And there is one more point here about this matter of ownership on which I dwell for a moment, namely, that this conception of certain men being in a special sense God’s possession and inheritance means also that He has a special delight in, and lofty appreciation of, them. All this material creation exists for the sake of growing good men and women. That is the use of the things that are seen and temporal; they are like greenhouses built for the great Gardener’s use in striking and furthering the growth of His plants; and when He has got the plants He has got what He wanted, and you may pull the greenhouse down if you like. And so God estimates, and teaches us to estimate, the relative value and greatness of the material and the spiritual in this fashion, that He says to us in effect: ‘All these magnificences and magnitudes round you are small and vulgar as compared with this—a heart in which wisdom and divine truth and the love and likeness of God have attained to some tolerable measure of maturity and of strength.’ These are His ‘jewels,’ as the Roman matron said about her two boys. The great Father looks upon the men that love Him as His jewels, and, having got the jewels, the rock in which they were embedded and preserved may be crushed when you like. ‘They shall be Mine,’ saith the Lord, ‘My treasures in that day of judgment which I make.’
And so, my brother, all the insignificance of man, as compared with the magnitude and duration of the universe, need not stagger our faith that the divinest thing in the universe is a heart that has learnt to love God and aspires after Him, and should but increase our wonder and our gratitude that He has been mindful of man and has visited him, in order that He might give Himself to men, and so might win men for Himself.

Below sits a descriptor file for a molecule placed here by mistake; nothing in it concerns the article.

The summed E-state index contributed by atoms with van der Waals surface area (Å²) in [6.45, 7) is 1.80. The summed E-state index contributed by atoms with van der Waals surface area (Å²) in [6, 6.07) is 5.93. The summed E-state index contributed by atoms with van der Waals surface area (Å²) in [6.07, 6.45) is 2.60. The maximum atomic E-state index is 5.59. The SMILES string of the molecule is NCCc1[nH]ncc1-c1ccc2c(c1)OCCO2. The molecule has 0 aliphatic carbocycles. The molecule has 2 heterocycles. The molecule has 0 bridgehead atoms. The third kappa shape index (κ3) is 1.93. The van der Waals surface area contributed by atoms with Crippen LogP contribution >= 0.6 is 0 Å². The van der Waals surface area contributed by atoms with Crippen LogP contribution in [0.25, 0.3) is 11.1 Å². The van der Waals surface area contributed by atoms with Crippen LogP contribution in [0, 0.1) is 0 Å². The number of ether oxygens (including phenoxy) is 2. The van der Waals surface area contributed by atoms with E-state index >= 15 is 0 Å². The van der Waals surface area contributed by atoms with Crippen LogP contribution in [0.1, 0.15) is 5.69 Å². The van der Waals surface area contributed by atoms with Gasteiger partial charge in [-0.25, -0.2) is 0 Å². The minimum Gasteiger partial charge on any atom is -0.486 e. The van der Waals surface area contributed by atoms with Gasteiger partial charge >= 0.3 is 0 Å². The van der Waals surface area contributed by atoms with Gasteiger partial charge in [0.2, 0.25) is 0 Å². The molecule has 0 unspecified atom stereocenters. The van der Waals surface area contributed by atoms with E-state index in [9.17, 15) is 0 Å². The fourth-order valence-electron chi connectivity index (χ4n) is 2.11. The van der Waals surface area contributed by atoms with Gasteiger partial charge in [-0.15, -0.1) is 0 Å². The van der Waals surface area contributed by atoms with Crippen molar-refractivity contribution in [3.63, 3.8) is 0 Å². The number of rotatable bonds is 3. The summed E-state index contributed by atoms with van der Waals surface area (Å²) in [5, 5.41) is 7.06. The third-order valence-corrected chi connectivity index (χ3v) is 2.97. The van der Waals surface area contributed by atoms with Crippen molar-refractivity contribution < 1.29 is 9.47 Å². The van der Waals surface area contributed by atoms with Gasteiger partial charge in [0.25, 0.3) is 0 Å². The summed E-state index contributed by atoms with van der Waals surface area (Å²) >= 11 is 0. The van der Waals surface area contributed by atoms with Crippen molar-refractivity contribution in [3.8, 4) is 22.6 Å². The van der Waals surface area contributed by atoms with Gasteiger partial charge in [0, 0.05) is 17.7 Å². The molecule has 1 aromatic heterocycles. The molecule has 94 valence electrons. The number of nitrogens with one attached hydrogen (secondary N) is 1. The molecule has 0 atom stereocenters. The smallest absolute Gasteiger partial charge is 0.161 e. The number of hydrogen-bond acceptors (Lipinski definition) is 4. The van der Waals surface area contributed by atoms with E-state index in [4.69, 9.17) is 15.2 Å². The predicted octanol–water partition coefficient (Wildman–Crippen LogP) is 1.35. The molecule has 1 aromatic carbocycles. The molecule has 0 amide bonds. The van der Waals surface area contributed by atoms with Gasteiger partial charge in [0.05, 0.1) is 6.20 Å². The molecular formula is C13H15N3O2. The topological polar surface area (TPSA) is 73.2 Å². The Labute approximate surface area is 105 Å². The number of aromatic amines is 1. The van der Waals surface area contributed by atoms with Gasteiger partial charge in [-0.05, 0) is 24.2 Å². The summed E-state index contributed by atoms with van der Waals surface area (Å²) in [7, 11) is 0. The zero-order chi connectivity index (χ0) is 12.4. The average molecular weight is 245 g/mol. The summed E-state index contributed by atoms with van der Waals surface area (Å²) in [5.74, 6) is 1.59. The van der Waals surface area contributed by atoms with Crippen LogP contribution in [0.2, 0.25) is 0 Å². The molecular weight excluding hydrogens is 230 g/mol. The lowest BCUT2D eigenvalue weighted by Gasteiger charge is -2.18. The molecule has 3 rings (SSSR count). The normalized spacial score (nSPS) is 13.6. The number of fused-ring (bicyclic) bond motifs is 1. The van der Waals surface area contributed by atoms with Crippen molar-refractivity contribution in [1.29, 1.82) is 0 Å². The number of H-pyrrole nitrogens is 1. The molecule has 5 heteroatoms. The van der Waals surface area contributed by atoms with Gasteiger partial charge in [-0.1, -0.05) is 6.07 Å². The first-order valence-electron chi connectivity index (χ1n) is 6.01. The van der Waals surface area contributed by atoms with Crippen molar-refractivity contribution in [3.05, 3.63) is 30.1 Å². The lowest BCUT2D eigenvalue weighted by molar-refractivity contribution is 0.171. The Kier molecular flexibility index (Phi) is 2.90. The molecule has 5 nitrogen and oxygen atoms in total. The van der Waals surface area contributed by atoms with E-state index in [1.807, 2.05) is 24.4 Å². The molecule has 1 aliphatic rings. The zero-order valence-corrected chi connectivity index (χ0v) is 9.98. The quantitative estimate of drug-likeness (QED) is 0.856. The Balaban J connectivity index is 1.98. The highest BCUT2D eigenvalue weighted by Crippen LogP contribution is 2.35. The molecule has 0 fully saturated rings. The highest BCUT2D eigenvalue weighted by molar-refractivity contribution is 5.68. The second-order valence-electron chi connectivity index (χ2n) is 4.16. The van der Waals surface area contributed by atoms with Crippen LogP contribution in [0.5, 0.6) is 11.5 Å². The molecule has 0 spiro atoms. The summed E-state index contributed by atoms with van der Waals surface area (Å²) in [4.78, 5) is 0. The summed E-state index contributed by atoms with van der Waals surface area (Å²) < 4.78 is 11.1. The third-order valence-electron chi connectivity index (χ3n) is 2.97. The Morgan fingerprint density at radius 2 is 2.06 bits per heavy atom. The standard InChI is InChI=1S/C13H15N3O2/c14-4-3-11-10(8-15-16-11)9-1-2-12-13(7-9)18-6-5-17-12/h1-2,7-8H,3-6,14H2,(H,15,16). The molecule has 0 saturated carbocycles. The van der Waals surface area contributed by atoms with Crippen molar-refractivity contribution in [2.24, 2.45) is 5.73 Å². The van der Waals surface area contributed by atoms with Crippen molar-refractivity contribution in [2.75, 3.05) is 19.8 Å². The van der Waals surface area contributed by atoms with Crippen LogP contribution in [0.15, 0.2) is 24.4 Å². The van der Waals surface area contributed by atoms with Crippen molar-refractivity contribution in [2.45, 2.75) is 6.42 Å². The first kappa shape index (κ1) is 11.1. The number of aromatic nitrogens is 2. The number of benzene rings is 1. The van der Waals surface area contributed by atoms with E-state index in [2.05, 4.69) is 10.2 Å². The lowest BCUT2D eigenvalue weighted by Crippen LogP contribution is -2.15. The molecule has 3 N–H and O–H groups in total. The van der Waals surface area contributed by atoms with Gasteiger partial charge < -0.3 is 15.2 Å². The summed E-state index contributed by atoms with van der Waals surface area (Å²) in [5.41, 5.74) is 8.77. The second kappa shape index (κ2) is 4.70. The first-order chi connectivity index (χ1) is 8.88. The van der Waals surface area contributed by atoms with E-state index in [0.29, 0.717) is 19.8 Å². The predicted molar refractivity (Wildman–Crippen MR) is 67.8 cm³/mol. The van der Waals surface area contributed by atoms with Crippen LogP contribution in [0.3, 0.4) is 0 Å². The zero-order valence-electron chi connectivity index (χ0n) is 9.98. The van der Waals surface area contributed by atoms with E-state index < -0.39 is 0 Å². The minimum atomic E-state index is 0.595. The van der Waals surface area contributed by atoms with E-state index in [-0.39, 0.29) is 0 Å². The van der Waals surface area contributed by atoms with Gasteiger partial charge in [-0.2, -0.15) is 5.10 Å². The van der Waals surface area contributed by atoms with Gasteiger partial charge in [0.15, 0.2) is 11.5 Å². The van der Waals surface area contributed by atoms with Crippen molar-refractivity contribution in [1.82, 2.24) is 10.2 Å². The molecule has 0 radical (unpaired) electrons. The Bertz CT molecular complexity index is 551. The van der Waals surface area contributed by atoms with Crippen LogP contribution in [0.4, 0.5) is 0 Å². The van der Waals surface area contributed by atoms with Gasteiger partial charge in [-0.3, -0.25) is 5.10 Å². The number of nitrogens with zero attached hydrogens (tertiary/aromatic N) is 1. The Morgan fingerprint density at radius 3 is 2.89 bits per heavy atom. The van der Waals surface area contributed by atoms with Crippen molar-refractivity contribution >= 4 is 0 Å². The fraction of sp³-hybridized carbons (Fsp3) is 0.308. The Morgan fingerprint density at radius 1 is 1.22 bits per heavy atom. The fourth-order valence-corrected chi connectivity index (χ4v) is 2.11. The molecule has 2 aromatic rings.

II. That brings me, and very briefly, to the other points that I desire to deal with now. The second one, which is suggested to us from my second text in the Epistle to Titus, is that this possession, by God, of man, like man’s possession of God, comes because God has given Himself to man.
The Apostle puts it very strongly in the Epistle to Titus: ‘The glorious appearing of the great God and our Saviour Jesus Christ, who gave Himself for us that He might purify unto Himself a people for a possession.’ Israel, according to one metaphor, was God’s ‘son,’ begotten by that great redeeming act of deliverance from the captivity of Egypt (Deut. xxxii. 6-19). According to another metaphor, Israel was God’s bride, wooed and won for His own by that same act. Both of these figures point to the thought that in order to get man for His own He has to give Himself to man.
And the very height and sublimity of that truth is found in the Christian fact which the Apostle points to here. We need not depart from human analogies here either. Christ gave Himself to us that He might acquire us for Himself. Absolute possession of others is only possible at the price of absolute surrender to them. No human heart ever gave itself away unless it was convinced that the heart to which it gave itself had given itself to it.
And on the lower levels of gratitude and obligation, the only thing that binds a man to another in utter submission is the conviction that that other has given himself in absolute sacrifice for him. A doctor goes into the wards of an hospital with his life in his hands, and because he does, he wins the full confidence and affection of those whom he treats. You cannot buy a heart with anything less than a heart. In the barter of the world it is not ‘skin for skin,’ but it is ‘self for self’; and if you want to own me, you must give yourself altogether to me. And the measure in which teachers and guides and preachers and philanthropists of all sorts make conquests of men is the measure in which they make themselves sacrifices for men.
Now all that is true, and is lifted to its superlative truth, in the great central fact of the Christian faith. But there is more than human analogy here. Christ is not only self-sacrifice in the sense of surrender, but He is sacrifice in the sense of giving Himself for our redemption and forgiveness. He has not only given Himself to us, He has given Himself for us. And there, and on that, is builded, and on that alone has He a right to build, or have we a right to yield to it, His claim to absolute authority and utter command over each of us.